Friendships are particularly challenging for girls with autism, research finds
Research from Macquarie University have found that girls with autism spectrum disorder struggle with friendships to a greater extent than their male peers also living with autism spectrum disorder, in a study released this week. The research is significant, as it disrupts previous thinking which delivered social support programs for children with autism along gender neutral lines.
The study, co-authored by Professor Liz Pellicano, has shown that while all the girls in the study placed high importance on their friendships, girls with autism struggle especially in navigating conflict.
Professor Pellicano’s research is likely to be of value to the early learning education and care (ECEC) sector, with the rise of Australians living with autism spectrum disorders increasing 79 per cent in the years 2009 to 2012, and with the commonality of autism spectrum disorder being four times higher in males than females – meaning female specific support and information is limited for educators caring for girls on the autism spectrum.
Both autistic and non autistic girls groups studies placed high importance on their friendships, were eager to fit in and were focused on developing friends who they can depend on for social and emotional support.
The study showed that when it comes to friendships, autistic girls might need extra support to help them develop their relationships, especially when dealing with conflict.
While non-autistic girls often had a wide group of less intimate friends, autistic girls usually formed close bonds with just one or two friends. Conflict between friends could therefore be devastating: “you have no-one else to go to,” said one autistic girl interviewed.
Researchers interviewed 102 children: 27 autistic girls, 27 autistic boys, 26 neurotypical (non-autistic) girls, and 23 neurotypical boys for the study. Autistic girls were more often victims of conflict within friendships than their neurotypical counterparts. They were also less able to understand the causes of this conflict or to play the social games expected of them to resolve it. Conflict in all the girls’ relationships usually took subtle forms, such as gossip, ‘the silent treatment’, or exclusion.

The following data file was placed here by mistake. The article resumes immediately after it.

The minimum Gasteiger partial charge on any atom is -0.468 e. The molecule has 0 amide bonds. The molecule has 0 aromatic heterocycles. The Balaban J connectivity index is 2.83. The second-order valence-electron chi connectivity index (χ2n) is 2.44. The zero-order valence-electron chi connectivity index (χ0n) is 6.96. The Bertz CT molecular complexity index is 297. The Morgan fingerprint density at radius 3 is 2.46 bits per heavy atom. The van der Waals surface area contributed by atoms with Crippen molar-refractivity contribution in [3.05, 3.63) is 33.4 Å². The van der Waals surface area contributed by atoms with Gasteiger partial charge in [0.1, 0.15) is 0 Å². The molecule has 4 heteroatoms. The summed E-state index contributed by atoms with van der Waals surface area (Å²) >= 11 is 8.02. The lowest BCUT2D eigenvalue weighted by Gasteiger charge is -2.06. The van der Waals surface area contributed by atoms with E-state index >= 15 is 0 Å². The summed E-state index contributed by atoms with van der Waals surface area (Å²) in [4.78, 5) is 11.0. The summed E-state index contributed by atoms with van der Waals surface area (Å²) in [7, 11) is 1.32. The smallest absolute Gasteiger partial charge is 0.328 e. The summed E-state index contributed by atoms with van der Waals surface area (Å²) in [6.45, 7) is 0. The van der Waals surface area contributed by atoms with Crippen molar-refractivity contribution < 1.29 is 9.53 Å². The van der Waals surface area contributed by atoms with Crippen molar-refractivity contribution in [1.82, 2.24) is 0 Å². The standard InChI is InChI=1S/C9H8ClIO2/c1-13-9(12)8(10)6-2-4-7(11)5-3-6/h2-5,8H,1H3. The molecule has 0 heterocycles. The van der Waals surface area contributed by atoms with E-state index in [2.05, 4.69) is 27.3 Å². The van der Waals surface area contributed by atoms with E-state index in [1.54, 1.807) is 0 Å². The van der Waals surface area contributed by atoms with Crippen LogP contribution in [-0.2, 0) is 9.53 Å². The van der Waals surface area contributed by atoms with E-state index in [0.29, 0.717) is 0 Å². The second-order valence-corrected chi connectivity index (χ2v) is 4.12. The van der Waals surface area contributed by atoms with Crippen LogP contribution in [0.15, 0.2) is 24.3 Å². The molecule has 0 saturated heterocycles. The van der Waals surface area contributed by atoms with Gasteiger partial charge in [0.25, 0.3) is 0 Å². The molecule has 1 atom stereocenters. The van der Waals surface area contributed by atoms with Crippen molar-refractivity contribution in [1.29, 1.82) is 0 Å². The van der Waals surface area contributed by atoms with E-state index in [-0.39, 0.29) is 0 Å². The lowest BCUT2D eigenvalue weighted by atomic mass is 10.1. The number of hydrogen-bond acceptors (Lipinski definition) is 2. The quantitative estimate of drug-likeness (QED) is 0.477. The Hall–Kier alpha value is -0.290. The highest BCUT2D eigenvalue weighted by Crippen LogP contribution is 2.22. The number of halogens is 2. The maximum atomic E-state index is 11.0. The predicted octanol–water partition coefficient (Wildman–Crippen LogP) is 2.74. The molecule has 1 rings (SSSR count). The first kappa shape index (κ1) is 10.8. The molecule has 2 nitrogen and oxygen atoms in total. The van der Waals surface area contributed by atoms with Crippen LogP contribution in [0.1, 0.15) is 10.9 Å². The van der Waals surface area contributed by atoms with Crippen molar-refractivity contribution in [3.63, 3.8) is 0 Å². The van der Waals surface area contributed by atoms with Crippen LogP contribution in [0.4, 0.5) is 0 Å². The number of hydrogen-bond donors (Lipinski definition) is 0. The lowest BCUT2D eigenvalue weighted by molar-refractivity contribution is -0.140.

The two girl groups also took different approaches to resolving major disagreements. While non-autistic girls tended to know how to work out a compromise, autistic girls ended up taking an “all-or-nothing” approach: either accepting all the blame themselves, or labelling the other person the wrong-doer and breaking off the friendship.
The most common cause of conflict among the boys was friends annoying each other by taking jokes too far. But this was usually seen as a minor issue, and quickly resolved. While non-autistic boys placed a little more emphasis on emotional matters, such as shared humour, trust and listening, on the whole they took a similar approach to friendship to autistic boys.
Both autistic and non-autistic boys’ friendships revolved around shared activities and concrete support; their friends were “people they do things with” – ranging from sports to video games – and people who would help them out practically.
Professor Pellicano said she was concerned to find that autistic girls reported more relational conflict than all other groups in the study given the often-limited support that is available to autistic girls.
The research is particularly noteworthy because it contradicts previous ideas that support for all children experiencing autism, in terms of navigating friendships, should disregard gender.
“The findings provide compelling support for the possibility that gender plays an important role in shaping young autistic people’s social experiences”. Professor Pellicano said.
“They add to a growing body of work supporting the idea that autistic girls need different strategies and supports to understand and effectively navigate the social expectations placed upon them.”
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